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Safer Is Sexy: Ways to Use a Condom


Love is definitely in the air as 

we celebrate Valentine’s Day!


Besides the day of hearts, we observe another important occasion that reminds us that safer is sexy: International Condom Day (ICD), held on February 13, which kicks off Condom Week (until February 21).


This might be an informal holiday, yet it’s important as it encourages people, especially young adults, to practice safe sex. The message of this year’s campaign, according to the AIDS Healthcare Foundation (AHF) is to “play safe and proclaim that #SAFERisSEXY.


According to the World Health Organization (WHO), condoms offer one of the most effective methods of protection against sexually transmitted infections (STIs), including HIV, when used correctly and consistently. 

Just how do you know that you’re using a condom right?


  • When you get the right size. When a condom is too big, it creates too much friction, causing it to break. The other scenario? Too big and there will be a leak. The worst one? Too loose and it may come off.

  • When you don’t store it in your wallet. If you think having a condom in your wallet is a good emergency option, think again. Condoms that are put inside a wallet are subjected to friction, heat, and pressure, making their latex weaker. Store them in a cool, dry place.

  • When you throw an old condom away. Because latex becomes brittle as it ages, even if it’s stored properly. So how do you know if a condom can be used? First, check its expiration date. And second, check if it is sticky, brittle, or dried out. If yes, use a new one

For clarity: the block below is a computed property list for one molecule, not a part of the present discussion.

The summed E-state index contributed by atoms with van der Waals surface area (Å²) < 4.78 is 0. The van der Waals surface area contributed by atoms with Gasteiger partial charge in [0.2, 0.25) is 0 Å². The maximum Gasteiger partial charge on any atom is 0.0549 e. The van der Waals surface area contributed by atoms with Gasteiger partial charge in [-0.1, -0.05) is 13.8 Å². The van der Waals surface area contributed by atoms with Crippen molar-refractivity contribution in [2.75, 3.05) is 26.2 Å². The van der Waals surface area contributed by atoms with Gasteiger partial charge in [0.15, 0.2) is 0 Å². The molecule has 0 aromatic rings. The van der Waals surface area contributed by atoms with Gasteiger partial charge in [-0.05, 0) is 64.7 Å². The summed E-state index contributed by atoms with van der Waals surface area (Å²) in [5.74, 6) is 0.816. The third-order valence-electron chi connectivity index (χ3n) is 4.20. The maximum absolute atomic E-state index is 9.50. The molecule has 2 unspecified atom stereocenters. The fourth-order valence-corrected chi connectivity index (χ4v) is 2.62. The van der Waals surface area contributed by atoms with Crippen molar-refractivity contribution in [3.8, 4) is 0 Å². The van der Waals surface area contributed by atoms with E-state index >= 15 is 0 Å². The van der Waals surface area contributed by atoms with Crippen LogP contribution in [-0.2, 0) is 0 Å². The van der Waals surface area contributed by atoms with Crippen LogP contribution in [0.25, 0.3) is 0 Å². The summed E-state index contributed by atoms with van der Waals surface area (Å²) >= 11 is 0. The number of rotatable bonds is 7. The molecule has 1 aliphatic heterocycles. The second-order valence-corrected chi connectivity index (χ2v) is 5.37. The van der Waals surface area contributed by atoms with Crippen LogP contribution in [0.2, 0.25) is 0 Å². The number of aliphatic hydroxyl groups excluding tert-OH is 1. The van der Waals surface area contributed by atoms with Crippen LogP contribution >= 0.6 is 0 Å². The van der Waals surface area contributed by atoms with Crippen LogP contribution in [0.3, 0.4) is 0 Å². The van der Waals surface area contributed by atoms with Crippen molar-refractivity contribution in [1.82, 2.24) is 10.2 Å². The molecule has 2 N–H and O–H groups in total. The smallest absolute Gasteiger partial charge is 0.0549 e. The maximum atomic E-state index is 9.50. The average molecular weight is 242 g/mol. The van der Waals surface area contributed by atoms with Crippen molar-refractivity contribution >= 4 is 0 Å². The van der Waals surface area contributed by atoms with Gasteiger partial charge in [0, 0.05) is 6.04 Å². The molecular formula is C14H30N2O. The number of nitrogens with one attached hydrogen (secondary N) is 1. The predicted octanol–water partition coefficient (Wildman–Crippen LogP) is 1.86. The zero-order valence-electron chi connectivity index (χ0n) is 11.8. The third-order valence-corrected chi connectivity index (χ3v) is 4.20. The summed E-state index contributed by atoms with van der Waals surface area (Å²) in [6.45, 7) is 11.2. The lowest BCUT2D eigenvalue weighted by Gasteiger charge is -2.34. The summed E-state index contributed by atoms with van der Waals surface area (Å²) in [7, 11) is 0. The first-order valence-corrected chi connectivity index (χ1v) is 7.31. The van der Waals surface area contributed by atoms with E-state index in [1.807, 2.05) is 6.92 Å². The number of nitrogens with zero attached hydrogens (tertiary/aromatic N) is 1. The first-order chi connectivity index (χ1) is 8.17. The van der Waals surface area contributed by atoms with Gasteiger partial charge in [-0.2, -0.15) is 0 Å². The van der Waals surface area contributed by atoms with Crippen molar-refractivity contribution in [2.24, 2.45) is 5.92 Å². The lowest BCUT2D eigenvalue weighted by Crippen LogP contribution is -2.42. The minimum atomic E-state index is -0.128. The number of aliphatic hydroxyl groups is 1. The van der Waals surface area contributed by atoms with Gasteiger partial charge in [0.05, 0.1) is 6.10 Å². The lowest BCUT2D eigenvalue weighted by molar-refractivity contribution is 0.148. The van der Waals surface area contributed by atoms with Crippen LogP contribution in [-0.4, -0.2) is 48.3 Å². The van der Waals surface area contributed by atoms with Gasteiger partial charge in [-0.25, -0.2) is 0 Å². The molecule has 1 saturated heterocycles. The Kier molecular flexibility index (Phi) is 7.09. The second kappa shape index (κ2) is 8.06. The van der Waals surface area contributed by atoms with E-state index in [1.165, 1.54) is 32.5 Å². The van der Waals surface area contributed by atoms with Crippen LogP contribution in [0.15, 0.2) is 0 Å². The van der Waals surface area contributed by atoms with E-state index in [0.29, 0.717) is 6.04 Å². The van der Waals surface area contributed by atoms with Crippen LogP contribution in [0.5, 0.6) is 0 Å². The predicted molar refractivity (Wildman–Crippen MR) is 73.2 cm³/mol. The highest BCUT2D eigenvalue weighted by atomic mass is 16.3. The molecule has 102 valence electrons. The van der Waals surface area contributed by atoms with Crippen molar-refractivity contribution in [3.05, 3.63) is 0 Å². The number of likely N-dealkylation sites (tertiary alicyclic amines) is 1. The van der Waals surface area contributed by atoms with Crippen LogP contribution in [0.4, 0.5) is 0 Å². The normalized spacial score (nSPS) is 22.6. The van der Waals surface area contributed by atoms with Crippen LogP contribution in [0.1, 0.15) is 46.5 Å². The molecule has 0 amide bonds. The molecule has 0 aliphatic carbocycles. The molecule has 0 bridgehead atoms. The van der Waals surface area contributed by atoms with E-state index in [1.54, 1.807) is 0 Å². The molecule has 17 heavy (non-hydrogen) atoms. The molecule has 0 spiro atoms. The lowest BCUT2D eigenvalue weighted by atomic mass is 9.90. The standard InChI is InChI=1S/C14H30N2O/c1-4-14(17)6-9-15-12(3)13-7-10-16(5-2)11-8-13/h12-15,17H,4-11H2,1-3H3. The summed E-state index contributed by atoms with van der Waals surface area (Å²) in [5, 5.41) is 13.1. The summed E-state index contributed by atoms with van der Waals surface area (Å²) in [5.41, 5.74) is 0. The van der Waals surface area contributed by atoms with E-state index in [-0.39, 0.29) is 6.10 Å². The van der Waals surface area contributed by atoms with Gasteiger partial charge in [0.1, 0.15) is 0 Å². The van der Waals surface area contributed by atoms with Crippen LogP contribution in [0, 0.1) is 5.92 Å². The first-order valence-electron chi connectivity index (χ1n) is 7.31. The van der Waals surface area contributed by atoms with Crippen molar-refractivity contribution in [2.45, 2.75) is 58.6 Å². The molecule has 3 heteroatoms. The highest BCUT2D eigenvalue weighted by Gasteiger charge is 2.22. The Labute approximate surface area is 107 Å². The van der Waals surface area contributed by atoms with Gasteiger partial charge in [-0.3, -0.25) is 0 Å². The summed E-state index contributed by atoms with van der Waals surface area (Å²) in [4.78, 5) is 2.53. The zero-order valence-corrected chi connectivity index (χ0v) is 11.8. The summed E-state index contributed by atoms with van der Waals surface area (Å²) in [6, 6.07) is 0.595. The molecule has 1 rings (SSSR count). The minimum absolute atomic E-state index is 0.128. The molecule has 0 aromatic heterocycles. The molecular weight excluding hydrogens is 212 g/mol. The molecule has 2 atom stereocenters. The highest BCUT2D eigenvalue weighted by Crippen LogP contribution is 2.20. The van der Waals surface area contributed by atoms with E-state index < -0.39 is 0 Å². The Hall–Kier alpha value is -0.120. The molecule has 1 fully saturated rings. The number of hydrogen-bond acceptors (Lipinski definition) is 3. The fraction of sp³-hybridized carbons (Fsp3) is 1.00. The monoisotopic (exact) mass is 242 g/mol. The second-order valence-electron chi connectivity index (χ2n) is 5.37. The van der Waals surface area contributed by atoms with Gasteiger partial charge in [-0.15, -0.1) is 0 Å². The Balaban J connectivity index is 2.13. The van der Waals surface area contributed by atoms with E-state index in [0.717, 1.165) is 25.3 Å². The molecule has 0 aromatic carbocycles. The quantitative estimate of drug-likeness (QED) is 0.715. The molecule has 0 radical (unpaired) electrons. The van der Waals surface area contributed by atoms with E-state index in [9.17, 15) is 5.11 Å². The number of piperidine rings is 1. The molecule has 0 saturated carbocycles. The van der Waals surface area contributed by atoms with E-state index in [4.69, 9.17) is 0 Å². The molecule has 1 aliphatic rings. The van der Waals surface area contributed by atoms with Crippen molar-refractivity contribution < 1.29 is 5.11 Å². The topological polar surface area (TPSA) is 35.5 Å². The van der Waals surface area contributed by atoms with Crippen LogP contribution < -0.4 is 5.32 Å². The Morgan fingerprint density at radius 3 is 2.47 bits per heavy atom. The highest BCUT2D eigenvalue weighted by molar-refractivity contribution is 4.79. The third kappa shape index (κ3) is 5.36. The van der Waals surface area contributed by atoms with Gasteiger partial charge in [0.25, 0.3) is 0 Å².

• When you don’t open it with your teeth. Even if you’re in a hurry or wanting to look cool or sexy, latex is a material that can be damaged by teeth, enough to cause small punctures that can soon lead to a break.

  • When you put it right. And that includes unrolling it the right way (not inside out), making sure the end of the condom has space for semen to go, and squeezing out the air to remove bubbles that can cause friction

  • When you fix a fail. Just as putting it on in the right way, there might be some slip ups and the best thing to do is to throw that condom away and use a new one.

  • When you use the right lube. Condoms are pre-lubricated, but many people use lubricants to make them slippier. Latex doesn’t go well with available substances at home, like petroleum jelly, oil, or lotion, which weaken the material and make it break easier. Go for water-based lubricants.

  • When you put it on before sex. Because condoms physically keep people’s parts from touching, a side effect is they reduce pleasure and sensation. But remember: that unprotected contact increases the risk of STI transmission or pregnancy.

  • When you take it off right. Removing it too late, especially immediately after ejaculation when the penis becomes less erect, can go from tight to baggy. This can cause the semen to leak out of the rubber

  • When you don’t reuse a condom. This is just the worst and most unsafe action but there are people who still do it! Even if a condom is thoroughly cleaned, its material would be weakened and therefore making it likely to break easily. Use a condom correctly once, and then wrap it up and throw it away properly.

Besides the use of a condom, the WHO also promotes counseling and behavioral interventions that offer primary prevention against STIs, as well as against unintended pregnancies. These include:

  • Comprehensive sexuality education, STI and HIV pre- and post-test counseling;

  • Safer sex/risk-reduction counseling, condom promotion;

  • Interventions targeted at key populations, such as sex workers, men who have sex with men and people who inject drugs; and

  • Education and counseling tailored to the needs of adolescents.